Monday, June 15, 2009

Iran vote and protests

I think it's a consensus on the liberal-left in the US and UK that the Iranian elections were fixed. If they are right, we are watching a bloodless coup turn into a bloody one, as protesters have been beaten and are now being shot at and killed by cops. One of Mousavi's supporters alleges he was told that a coup was coming. If they are not right, we are still faced with a state busily beating and killing the opposition. The Iranian state is still detaining 'reformist' MPs, censoring newspapers, shutting down access to social networking sites (although people are still finding ways to Twitter), and behaving as if for all the world it had every reason to act guiltily. It is not inherently implausible that Ahmadinejad got 63% of the vote, and it has to be shown that there was a fix. The fact that Ahmadinejad used state oil revenues to fund programmes for the poor can be approved or derided, but it arguably gave large numbers of people an interest in voting for Ahmadinejad against his more explicitly neoliberal rival. It gave him a base among some of the working class and bazaaris. Still, it is hardly implausible either that some vote-rigging went on, if only to make the win decisive enough to avoid a run-off.

So, the first question that occurs is, why should the ballots be rigged? This is skated over in a lot of the commentary as if the answer were obvious - Mousavi advocated reform, duh! However, Mousavi is hardly a dangerous candidate for the Iranian ruling class: rather, he represents a powerful faction of it. True, he was once on the 'Islamic Left' back in the 1980s, and it was due to the support of the left-leaning majles that he was made prime minister against Khomeini's preferences. Today, however, he is a centrist allied to the 'Modern Right'. His solutions to Iran's problems of accumulation and development are impeccably neoliberal. This is why he got the backing of the old crook, cynic, capitalist and Iran-Contra arms dealer, Hashem Rafsanjani. He supports privatization, and wants to reform Article 44 to assist the process. He supports strong counter-inflationary policies. Of course, he would like to take a slightly less 'hard line' with respect to the US. Indeed, like other would-be 'reform' candidates, his campaign tried to channel Obama - with some success since his wife, who spearheaded some important reforms in the late 1980s, was cast as the Michelle Obama of the campaign. Still, he isn't an outsider by any means. His candidacy wasn't struck off, while those that offend the Council of Guardians usually are. He wasn't excluded from the debates, as far as I can find out. He wasn't excluded from the polls, some of which put him ahead, and some behind. Why should he have suddenly become so dangerous that the Iranian state, or powerful sectors within it, would risk a stupid fix? The answer could only be that by tapping a popular demands for reforms, the candidacy might have unleashed a movement that seriously frightened some factions in the ruling class.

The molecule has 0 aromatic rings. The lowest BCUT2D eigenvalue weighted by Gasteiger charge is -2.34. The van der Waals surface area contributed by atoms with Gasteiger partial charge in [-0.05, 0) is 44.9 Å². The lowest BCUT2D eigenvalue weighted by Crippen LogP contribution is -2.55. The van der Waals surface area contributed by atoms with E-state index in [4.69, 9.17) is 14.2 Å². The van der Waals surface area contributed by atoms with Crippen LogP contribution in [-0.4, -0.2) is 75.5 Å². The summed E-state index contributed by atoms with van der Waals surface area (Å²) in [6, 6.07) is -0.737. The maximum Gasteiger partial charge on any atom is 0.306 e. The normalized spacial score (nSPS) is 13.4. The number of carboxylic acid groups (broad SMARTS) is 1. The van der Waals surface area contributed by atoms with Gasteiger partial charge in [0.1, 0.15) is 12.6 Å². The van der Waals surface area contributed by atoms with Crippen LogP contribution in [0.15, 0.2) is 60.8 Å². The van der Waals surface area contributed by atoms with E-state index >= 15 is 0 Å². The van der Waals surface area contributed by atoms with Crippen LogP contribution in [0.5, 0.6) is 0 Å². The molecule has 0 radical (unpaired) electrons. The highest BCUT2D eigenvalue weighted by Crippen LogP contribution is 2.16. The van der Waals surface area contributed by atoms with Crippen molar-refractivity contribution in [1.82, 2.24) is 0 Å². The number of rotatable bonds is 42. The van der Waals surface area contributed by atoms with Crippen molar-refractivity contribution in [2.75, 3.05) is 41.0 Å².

The next question is, what can come of the protests? Whatever the motivations of Mousavi, we have an enormous number of people on the streets, with a clear demand for political reform. They took to those streets, reportedly ignoring warnings that the police were carrying live ammunition. This means they are brave, certainly, and also confident in their numbers. Already, Khamenei has ceded the question of investigating the elections, which it seems clear he didn't want to do. The Iranian state may kill people, but these protesters are already starting to win. They can make gains far beyond the very limited promises that Mousavi made in order to excite progressive layers. (As far as I can tell, Mousavi was mildly critical of some state repression of television channels, and promised to 'review' legislation that could be harmful to women - hardly a tribune of the oppressed). So, whatever the truth about the claims of a fix, these protests can do nothing but good. They may, in addition to getting rid of some particularly onerous forms of oppression, open up a space in which the left can operate more freely, and in which the labour movement can assert itself more forcefully.